There are 380 blood types, 250 of which are rare

There are 380 blood types, 250 of which are rare

There are 380 blood types, 250 of which are rare

Everyone knows the blood groups "A", "B" and "O", negative or positive, but there are many other blood groups , including what is very rare, but how?

Rare blood group awareness week kicks off Monday in France for the first campaign on this topic organized by the French Blood Foundation, a public body and the only body responsible for collecting blood in the country.

Secrets about your health that your blood type tells you
The traditional ABO classification with Rh positive or Rh negative system includes 8 groups that meet 98% of the transfusion requirements: A+, A-, B+, and B -”, “AB+”, “AB-”, “or +”, and “or -”.

But this classification is not sufficient to reflect the true diversity of blood groups ; There are actually 380 families, including 250 considered rare, that have been counted using other classification methods.

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Rare blood types
Therefore, a person can be a carrier of a rare blood group even if he is classified into one of the eight classic groups, and discovering this requires in-depth analyzes of the precise genetic characteristics.

Some groups are extremely rare; This is the case with the blood group called "Bombay" (one in every million people in Europe) or "zero rhesus" (about 50 individuals in the world).

Professor Jacques Chiaroni of the French Blood Foundation explained to AFP that rare groups "are determined by two factors: their frequency is less than 0.4% in the general population, in addition to the lack of an alternative to blood transfusion."

In France, where rare groups are found for genetic reasons mainly in people of African roots (including Africa, the Antilles or the Indian Ocean), according to the French Blood Foundation; There are between 700,000 and 1 million people with rare blood groups. Only 10% of them are aware of the topic.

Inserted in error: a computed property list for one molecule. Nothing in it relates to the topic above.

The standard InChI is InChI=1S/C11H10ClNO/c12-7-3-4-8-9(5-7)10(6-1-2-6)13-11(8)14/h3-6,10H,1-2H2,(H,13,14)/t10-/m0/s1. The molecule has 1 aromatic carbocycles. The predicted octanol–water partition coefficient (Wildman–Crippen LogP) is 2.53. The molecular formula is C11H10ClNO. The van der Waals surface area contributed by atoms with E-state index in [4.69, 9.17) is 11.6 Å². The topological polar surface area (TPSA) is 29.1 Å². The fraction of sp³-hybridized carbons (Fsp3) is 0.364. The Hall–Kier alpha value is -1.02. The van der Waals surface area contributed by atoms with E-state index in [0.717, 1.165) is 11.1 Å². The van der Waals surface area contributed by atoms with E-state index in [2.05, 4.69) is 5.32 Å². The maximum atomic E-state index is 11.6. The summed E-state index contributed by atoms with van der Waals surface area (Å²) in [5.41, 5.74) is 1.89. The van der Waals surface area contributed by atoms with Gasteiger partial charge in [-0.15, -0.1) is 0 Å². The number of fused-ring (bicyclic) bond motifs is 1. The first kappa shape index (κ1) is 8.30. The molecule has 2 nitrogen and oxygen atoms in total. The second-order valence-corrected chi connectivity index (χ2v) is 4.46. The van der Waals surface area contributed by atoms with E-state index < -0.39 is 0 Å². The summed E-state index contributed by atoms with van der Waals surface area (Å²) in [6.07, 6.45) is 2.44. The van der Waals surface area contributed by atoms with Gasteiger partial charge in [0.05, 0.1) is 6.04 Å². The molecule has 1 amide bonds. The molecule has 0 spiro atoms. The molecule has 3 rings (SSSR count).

Greater diversity in Africa
In the case of a blood transfusion, these people should receive blood as close to their own as possible; Because whatever blood type we have, the incompatibility "makes the transfusion minimally ineffective, or at worst it can even lead to death," Chiaroni says.

The specificity of the blood type for a particular geographical area is the result of man's adaptation to his environment, which has shaped its genetic characteristics over the centuries.

Chiaroni stressed that "the genetic diversity is greater in Africa, where the population has existed from a much longer time because humans appeared there."

The global spread of these blood groups is linked to migration, and the populations of all regions are concerned, and Chiaroni cites a group in Eurasia "whose distribution correlates with the Mongol expansion in the 13th century".

A collection that is rare in one place may not necessarily be so in another. "I have rhesus negative, and in China I am one of the people who cannot receive blood," Chiaroni said, because this characteristic is rare there, while it belongs to 15% of Europeans.

Because of the shortage of stocks, it may be necessary to import the rare blood; This is what recently happened to a child who was going to undergo a bone marrow transplant in France and had blood brought in from the United States.

Avoid stigmatization
A person with a rare blood group can be discovered by chance, during a pre-transfusion test or during a diagnostic test campaign. His relatives are then contacted because they may have the same blood type.

Patients with sickle cell anemia, a primarily blood disease that affects people of African descent, require regular transfusions, especially urgent needs.

Leticia Duvois, a 31-year-old from the Antilles, suffers from this disease and has a rare blood type, although she is classified as "B+".

"Two years ago, my body rejected B-positive blood that did not fully match my blood type," she told AFP.

"Sickle cell disease is causing complications in the bones, with the need for more surgeries and blood transfusions. My ability to walk is partly due to the blood transfusions," added the young woman, whose association "Dreapacker" supports patients.

The question of rare blood groups is a sensitive issue, and can give way to racial, even racial, interpretations that mistakenly conclude that black and white blood is incompatible.

"Stigma must be avoided," Chiaroni stressed. "Every day we have Europeans who receive blood from donors of African descent and vice versa."
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